Which mechanism, S N 1 or S N 2? If the compound can form a relatively stable positive ion (cation) then the more favoured reaction will be via the S N 1 mechanism, while more unstable cations will react via the S N 2 mechanism. The more heavily substituted the cations are, the more stable they will be. In the case of haloalkanes, tertiary and some secondary haloalkanes react via the S N 1 mechanism because of the bulky groups surrounding the carbon atom.
S N 1 mechanism The reaction of 2-bromo-2- methylpropane with hydroxide ions. The slow first step of this mechanism only involves one species (the haloalkane) reacting. This is why it is referred to as an S N 1 reaction. The 1 also means it is a first- order reaction (see the unit on physical chemistry). HO - Br -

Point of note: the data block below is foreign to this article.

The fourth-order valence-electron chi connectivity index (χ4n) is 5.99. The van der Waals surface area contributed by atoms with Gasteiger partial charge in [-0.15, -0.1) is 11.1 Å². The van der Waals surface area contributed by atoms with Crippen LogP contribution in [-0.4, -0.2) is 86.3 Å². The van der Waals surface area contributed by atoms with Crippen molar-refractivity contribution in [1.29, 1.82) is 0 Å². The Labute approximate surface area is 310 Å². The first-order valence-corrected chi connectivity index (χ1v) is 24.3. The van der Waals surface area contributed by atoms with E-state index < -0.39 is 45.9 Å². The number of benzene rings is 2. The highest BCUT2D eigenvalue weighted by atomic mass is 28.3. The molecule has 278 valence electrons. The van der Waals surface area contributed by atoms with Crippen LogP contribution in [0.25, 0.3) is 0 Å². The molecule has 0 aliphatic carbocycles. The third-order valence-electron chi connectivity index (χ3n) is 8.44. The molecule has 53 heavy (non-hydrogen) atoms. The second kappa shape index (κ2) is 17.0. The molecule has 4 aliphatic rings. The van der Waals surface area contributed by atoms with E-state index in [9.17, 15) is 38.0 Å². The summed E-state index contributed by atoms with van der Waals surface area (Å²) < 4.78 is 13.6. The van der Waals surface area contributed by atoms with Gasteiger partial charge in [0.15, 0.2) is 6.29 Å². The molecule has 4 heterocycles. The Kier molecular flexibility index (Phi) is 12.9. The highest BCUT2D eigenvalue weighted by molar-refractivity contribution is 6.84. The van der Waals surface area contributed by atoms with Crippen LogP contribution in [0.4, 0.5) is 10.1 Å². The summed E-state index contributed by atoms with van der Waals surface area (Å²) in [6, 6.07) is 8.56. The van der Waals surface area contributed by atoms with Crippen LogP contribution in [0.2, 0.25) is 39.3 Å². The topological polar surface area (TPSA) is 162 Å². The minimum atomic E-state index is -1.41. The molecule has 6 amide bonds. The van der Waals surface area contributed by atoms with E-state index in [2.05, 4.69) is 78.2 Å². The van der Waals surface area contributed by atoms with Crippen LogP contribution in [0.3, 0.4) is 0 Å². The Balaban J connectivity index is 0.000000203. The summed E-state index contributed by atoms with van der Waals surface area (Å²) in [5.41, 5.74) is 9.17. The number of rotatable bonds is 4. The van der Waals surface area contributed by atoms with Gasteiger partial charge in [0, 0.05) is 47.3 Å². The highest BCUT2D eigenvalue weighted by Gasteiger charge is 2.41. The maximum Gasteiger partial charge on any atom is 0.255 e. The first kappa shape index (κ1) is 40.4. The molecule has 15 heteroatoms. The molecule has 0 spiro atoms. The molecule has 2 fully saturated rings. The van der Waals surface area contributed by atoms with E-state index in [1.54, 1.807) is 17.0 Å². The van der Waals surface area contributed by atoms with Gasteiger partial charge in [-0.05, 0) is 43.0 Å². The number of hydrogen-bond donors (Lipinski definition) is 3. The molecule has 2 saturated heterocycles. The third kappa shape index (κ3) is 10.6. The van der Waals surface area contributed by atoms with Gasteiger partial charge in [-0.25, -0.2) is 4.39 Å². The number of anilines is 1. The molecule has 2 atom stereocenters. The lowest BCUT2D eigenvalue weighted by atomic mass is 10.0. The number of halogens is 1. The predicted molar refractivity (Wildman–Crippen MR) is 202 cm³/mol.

S N 1 mechanism This mechanism forms a true intermediate carbocation, as the cation itself is relatively stable. Once the carbocation is formed it will quickly react with the attacking nucleophile, as its electrons will be highly attracted to the carbocation itself. The carbocation is planar, which suggests that the substitution of the nucleophile could happen on either side, but there is some steric hindrance from the departing bromide ion so the hydroxide slightly favours the opposite side. HO - Br -
S N 1 mechanism summary HO - Br -
S N 2 mechanism In an S N 2 mechanism there are two species involved in the rate-determining step. This type of mechanism is more likely to occur with a primary haloalkane such as bromoethane, as used here. The 2 also means it is a second-order reaction (see the unit on physical chemistry).
S N 2 mechanism The hydroxyl group approaches from the side away from the bromine. A five-centred transition state is formed. However, it is a one-step reaction to the product. HO -